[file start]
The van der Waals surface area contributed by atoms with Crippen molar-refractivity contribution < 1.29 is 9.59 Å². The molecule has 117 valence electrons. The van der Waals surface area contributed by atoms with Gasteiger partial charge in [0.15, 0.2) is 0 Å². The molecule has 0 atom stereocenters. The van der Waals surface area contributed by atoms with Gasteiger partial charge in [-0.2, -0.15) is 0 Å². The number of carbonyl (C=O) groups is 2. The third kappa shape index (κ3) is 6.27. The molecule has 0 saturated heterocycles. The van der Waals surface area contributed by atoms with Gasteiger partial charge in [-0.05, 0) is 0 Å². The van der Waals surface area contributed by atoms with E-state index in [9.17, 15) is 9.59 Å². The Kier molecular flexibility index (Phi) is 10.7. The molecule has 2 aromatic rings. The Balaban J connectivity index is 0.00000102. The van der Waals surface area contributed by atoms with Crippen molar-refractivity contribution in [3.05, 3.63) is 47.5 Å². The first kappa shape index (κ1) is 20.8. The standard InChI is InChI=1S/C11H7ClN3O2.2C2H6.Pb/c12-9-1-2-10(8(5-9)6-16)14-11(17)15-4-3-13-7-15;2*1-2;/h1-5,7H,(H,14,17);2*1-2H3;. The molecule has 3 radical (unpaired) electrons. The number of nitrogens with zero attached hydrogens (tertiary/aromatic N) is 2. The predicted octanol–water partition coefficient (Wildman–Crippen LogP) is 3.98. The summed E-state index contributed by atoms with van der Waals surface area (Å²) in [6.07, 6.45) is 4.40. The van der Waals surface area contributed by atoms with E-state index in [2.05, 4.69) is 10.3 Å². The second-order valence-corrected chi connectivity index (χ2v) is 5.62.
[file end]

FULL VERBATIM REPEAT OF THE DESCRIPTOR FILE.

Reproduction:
The van der Waals surface area contributed by atoms with Crippen molar-refractivity contribution < 1.29 is 9.59 Å². The molecule has 117 valence electrons. The van der Waals surface area contributed by atoms with Gasteiger partial charge in [0.15, 0.2) is 0 Å². The molecule has 0 atom stereocenters. The van der Waals surface area contributed by atoms with Gasteiger partial charge in [-0.2, -0.15) is 0 Å². The number of carbonyl (C=O) groups is 2. The third kappa shape index (κ3) is 6.27. The molecule has 0 saturated heterocycles. The van der Waals surface area contributed by atoms with Gasteiger partial charge in [-0.05, 0) is 0 Å². The van der Waals surface area contributed by atoms with E-state index in [9.17, 15) is 9.59 Å². The Kier molecular flexibility index (Phi) is 10.7. The molecule has 2 aromatic rings. The Balaban J connectivity index is 0.00000102. The van der Waals surface area contributed by atoms with Crippen molar-refractivity contribution in [3.05, 3.63) is 47.5 Å². The first kappa shape index (κ1) is 20.8. The standard InChI is InChI=1S/C11H7ClN3O2.2C2H6.Pb/c12-9-1-2-10(8(5-9)6-16)14-11(17)15-4-3-13-7-15;2*1-2;/h1-5,7H,(H,14,17);2*1-2H3;. The molecule has 3 radical (unpaired) electrons. The number of nitrogens with zero attached hydrogens (tertiary/aromatic N) is 2. The predicted octanol–water partition coefficient (Wildman–Crippen LogP) is 3.98. The summed E-state index contributed by atoms with van der Waals surface area (Å²) in [6.07, 6.45) is 4.40. The van der Waals surface area contributed by atoms with E-state index in [2.05, 4.69) is 10.3 Å². The second-order valence-corrected chi connectivity index (χ2v) is 5.62.